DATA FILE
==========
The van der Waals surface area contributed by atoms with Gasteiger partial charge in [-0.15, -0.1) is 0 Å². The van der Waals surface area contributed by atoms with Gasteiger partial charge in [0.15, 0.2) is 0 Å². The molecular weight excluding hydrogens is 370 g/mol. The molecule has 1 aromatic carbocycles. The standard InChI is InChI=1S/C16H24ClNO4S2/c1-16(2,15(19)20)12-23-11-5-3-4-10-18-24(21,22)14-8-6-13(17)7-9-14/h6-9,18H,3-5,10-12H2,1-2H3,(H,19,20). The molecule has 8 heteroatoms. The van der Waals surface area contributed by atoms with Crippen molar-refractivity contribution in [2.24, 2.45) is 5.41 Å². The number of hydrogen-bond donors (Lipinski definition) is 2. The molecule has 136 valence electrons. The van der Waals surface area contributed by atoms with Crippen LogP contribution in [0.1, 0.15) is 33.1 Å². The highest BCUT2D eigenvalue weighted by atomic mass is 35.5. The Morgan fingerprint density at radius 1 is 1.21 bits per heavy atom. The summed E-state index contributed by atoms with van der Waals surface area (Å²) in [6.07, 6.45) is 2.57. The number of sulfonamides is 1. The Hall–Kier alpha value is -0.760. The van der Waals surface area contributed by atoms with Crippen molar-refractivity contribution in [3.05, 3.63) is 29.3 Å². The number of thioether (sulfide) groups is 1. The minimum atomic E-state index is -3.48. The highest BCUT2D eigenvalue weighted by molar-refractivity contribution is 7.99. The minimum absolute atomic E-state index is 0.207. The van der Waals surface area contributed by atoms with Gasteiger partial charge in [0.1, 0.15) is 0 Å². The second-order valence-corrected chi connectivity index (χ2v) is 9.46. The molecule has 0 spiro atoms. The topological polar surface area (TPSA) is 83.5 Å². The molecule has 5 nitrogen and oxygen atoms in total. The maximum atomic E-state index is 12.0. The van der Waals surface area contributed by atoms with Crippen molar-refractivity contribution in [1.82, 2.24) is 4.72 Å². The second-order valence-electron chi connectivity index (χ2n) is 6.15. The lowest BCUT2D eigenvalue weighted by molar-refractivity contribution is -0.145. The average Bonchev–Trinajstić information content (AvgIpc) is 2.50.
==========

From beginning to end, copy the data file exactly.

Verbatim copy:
The van der Waals surface area contributed by atoms with Gasteiger partial charge in [-0.15, -0.1) is 0 Å². The van der Waals surface area contributed by atoms with Gasteiger partial charge in [0.15, 0.2) is 0 Å². The molecular weight excluding hydrogens is 370 g/mol. The molecule has 1 aromatic carbocycles. The standard InChI is InChI=1S/C16H24ClNO4S2/c1-16(2,15(19)20)12-23-11-5-3-4-10-18-24(21,22)14-8-6-13(17)7-9-14/h6-9,18H,3-5,10-12H2,1-2H3,(H,19,20). The molecule has 8 heteroatoms. The van der Waals surface area contributed by atoms with Crippen molar-refractivity contribution in [2.24, 2.45) is 5.41 Å². The number of hydrogen-bond donors (Lipinski definition) is 2. The molecule has 136 valence electrons. The van der Waals surface area contributed by atoms with Crippen LogP contribution in [0.1, 0.15) is 33.1 Å². The highest BCUT2D eigenvalue weighted by atomic mass is 35.5. The Morgan fingerprint density at radius 1 is 1.21 bits per heavy atom. The summed E-state index contributed by atoms with van der Waals surface area (Å²) in [6.07, 6.45) is 2.57. The number of sulfonamides is 1. The Hall–Kier alpha value is -0.760. The van der Waals surface area contributed by atoms with Crippen molar-refractivity contribution in [3.05, 3.63) is 29.3 Å². The number of thioether (sulfide) groups is 1. The minimum atomic E-state index is -3.48. The highest BCUT2D eigenvalue weighted by molar-refractivity contribution is 7.99. The minimum absolute atomic E-state index is 0.207. The van der Waals surface area contributed by atoms with Gasteiger partial charge in [0.1, 0.15) is 0 Å². The second-order valence-corrected chi connectivity index (χ2v) is 9.46. The molecule has 0 spiro atoms. The topological polar surface area (TPSA) is 83.5 Å². The molecule has 5 nitrogen and oxygen atoms in total. The maximum atomic E-state index is 12.0. The van der Waals surface area contributed by atoms with Crippen molar-refractivity contribution in [1.82, 2.24) is 4.72 Å². The second-order valence-electron chi connectivity index (χ2n) is 6.15. The lowest BCUT2D eigenvalue weighted by molar-refractivity contribution is -0.145. The average Bonchev–Trinajstić information content (AvgIpc) is 2.50.